Time and again the Court of Appeals has reiterated the rule that liability against the State or a municipality arising from the performance of a governmental function may not be sustained in the absence of " 'a duty to use due care for the benefit of particular persons or classes of persons' " (Lauer, 95 NY2d at 101; quoting Motyka v City of Amsterdam, 15 NY2d 134, 139 ). Here, the statutory scheme and implementing regulations relied upon are not for the benefit of a particular class of persons. Article 46 of the Vehicle and Traffic Law, entitled Uniform Vehicle Certificate of Title Act, was enacted "to make uniform the law of those states which enact it" (Vehicle and Traffic Law § 2133; see also People v City of Hornell, 256 AD 113 [4th Dept 1939], affd 282 NY 555 ). While Article 46 and the implementing regulations were clearly designed to provide procedural uniformity for the issuance of titles and registrations, such benefits inure to the members of the public generally, not the claimant or a member of any discrete class of persons in particular (see Bynum v Camp Bisco, LLC, 135 AD3d 1060, 1062 [3d Dept 2016] [regulations were intended to benefit claimant "but in the broad sense of protecting all members of the general public similarly situated"). Moreover, the statutory requirement for the issuance of a motor vehicle title with the names and addresses of the owner and any lienholders indicated thereon (Vehicle and Traffic Law § 2108) benefits not only vehicle owners such as the claimant, but secured creditors and subsequent purchasers of the vehicle as well (cf. Flagstar Bank, FSB v State of New York, 114 AD3d 138 [2d Dept 2013] [claimant-creditor was not one of class for whose particular benefit the statutory scheme for docketing of judgments was intended since statutes benefitted both judgment creditors and innocent third party purchasers of the judgment debtor's property]). Under these circumstances, it cannot be said that claimant was a person or entity for whose special benefit the statute and regulation relied upon were enacted (see also Matter of Stray from the Heart, Inc., 20 NY3d 946; Metz, 20 NY3d 175; Rennix v Jackson, 152 AD3d 551 [2d Dept 2017]).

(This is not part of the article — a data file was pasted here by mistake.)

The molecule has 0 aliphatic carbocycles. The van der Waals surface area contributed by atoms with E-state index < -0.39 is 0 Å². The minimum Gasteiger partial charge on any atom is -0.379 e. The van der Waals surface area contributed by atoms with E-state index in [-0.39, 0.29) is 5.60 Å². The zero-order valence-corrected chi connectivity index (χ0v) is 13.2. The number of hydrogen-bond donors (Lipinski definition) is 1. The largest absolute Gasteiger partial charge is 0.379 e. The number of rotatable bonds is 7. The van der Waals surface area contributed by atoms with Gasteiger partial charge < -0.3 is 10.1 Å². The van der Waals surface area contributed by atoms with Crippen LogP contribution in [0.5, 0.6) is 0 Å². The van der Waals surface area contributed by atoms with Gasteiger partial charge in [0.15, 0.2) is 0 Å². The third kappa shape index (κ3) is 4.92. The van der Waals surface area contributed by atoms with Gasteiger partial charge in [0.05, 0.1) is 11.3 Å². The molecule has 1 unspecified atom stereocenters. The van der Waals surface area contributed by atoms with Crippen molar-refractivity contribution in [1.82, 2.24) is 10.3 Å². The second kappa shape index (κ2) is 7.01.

Nor can it be said that creation of a private right of action would be consistent with the legislative scheme. Where the legislature provides either a comprehensive enforcement scheme or other avenues of redress for violations of a statute or regulation, recognition of a private right of action is inappropriate (Cruz v TD Bank, supra [Exempt Income Protection Act created no private right of action expressly or by implication because parallel statutes' enforcement mechanism militated against new type of claim against banks]; Hammer v American Kennel Club, supra [recognition of a private right of action was incompatible with statutory enforcement scheme]; McLean v City of New York, supra [recognition of a private right of action was incompatible with comprehensive enforcement scheme and provision for criminal liability for willful violations of statute]; Uhr v East Greenbush Cent. School Dist., supra [recognition of private right of action was inconsistent with statutory enforcement scheme]). As the Court of Appeals explained in Sheehy v Big Flats Community Day, "the Legislature has both the right and the authority to select the methods to be used in effectuating its goals, as well as to choose the goals themselves" (73 NY2d at 634). As a result, the adoption of a statutory enforcement mechanism or the availability of criminal penalties militates strongly against the recognition of a private right of action. Moreover, the Appellate Division, Third Department, recently held that the availability of relief pursuant to CPLR Article 78 is inconsistent with the recognition of a private right of action premised upon an alleged violation of a statute pertaining to parole release determinations (Franza v State of New York, 164 AD3d 971 [3d Dept 2018]; see also T.T. v State of New York, 151 AD3d 1345 [3d Dept 2017] [private right of action was incompatible with statutory complaint procedure available to residents or their guardians of facility certified by the Office of Mental Retardation and Developmental Disabilities]). The Uniform Vehicle Certificate of Title Act at issue here is a detailed comprehensive statutory scheme that not only provides persons aggrieved by an act or omission with a right to a hearing (Vehicle and Traffic Law § 2127), but subjects such administrative determinations to judicial review under CPLR Article 78 (Vehicle and Traffic Law § 2128; see also 15 NYCRR 155.2). In addition, Vehicle and Traffic Law § 2130 designates as a felony various fraudulent uses of a Certificate of Title. Thus, the Court finds that creation of a private right of action would be inconsistent with the legislative scheme of Vehicle and Traffic Law, Article 46.